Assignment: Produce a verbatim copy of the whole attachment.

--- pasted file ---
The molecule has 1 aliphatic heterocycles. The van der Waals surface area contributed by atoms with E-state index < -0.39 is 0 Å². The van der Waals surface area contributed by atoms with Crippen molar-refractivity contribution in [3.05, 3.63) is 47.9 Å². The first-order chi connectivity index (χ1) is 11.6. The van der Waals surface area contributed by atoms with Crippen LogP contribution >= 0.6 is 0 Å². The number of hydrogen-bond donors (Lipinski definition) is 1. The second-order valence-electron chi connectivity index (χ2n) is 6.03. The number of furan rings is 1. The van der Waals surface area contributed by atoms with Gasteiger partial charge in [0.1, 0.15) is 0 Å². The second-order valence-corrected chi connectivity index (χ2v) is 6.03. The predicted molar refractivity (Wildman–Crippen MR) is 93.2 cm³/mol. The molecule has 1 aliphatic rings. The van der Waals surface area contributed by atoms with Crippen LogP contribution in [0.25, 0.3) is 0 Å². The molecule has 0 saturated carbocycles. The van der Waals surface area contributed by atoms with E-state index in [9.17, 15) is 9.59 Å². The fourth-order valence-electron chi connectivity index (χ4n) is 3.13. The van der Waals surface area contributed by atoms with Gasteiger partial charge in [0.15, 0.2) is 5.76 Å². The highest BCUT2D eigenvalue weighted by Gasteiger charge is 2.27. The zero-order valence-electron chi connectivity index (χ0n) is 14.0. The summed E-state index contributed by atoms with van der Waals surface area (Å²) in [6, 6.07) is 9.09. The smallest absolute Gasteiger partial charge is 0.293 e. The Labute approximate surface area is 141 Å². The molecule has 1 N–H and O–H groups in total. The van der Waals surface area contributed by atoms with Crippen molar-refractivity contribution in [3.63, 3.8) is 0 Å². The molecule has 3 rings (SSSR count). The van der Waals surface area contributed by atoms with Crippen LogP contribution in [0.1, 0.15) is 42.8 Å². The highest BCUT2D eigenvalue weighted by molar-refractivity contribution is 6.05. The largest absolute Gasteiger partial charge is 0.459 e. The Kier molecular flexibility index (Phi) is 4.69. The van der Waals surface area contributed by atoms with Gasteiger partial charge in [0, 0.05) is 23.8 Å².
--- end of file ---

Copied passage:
The molecule has 1 aliphatic heterocycles. The van der Waals surface area contributed by atoms with E-state index < -0.39 is 0 Å². The van der Waals surface area contributed by atoms with Crippen molar-refractivity contribution in [3.05, 3.63) is 47.9 Å². The first-order chi connectivity index (χ1) is 11.6. The van der Waals surface area contributed by atoms with Crippen LogP contribution >= 0.6 is 0 Å². The number of hydrogen-bond donors (Lipinski definition) is 1. The second-order valence-electron chi connectivity index (χ2n) is 6.03. The number of furan rings is 1. The van der Waals surface area contributed by atoms with Gasteiger partial charge in [0.1, 0.15) is 0 Å². The second-order valence-corrected chi connectivity index (χ2v) is 6.03. The predicted molar refractivity (Wildman–Crippen MR) is 93.2 cm³/mol. The molecule has 1 aliphatic rings. The van der Waals surface area contributed by atoms with Crippen LogP contribution in [0.25, 0.3) is 0 Å². The molecule has 0 saturated carbocycles. The van der Waals surface area contributed by atoms with E-state index in [9.17, 15) is 9.59 Å². The fourth-order valence-electron chi connectivity index (χ4n) is 3.13. The van der Waals surface area contributed by atoms with Gasteiger partial charge in [0.15, 0.2) is 5.76 Å². The highest BCUT2D eigenvalue weighted by Gasteiger charge is 2.27. The zero-order valence-electron chi connectivity index (χ0n) is 14.0. The summed E-state index contributed by atoms with van der Waals surface area (Å²) in [6, 6.07) is 9.09. The smallest absolute Gasteiger partial charge is 0.293 e. The Labute approximate surface area is 141 Å². The molecule has 1 N–H and O–H groups in total. The van der Waals surface area contributed by atoms with Crippen molar-refractivity contribution in [3.63, 3.8) is 0 Å². The molecule has 3 rings (SSSR count). The van der Waals surface area contributed by atoms with Crippen LogP contribution in [0.1, 0.15) is 42.8 Å². The highest BCUT2D eigenvalue weighted by molar-refractivity contribution is 6.05. The largest absolute Gasteiger partial charge is 0.459 e. The Kier molecular flexibility index (Phi) is 4.69. The van der Waals surface area contributed by atoms with Gasteiger partial charge in [0, 0.05) is 23.8 Å².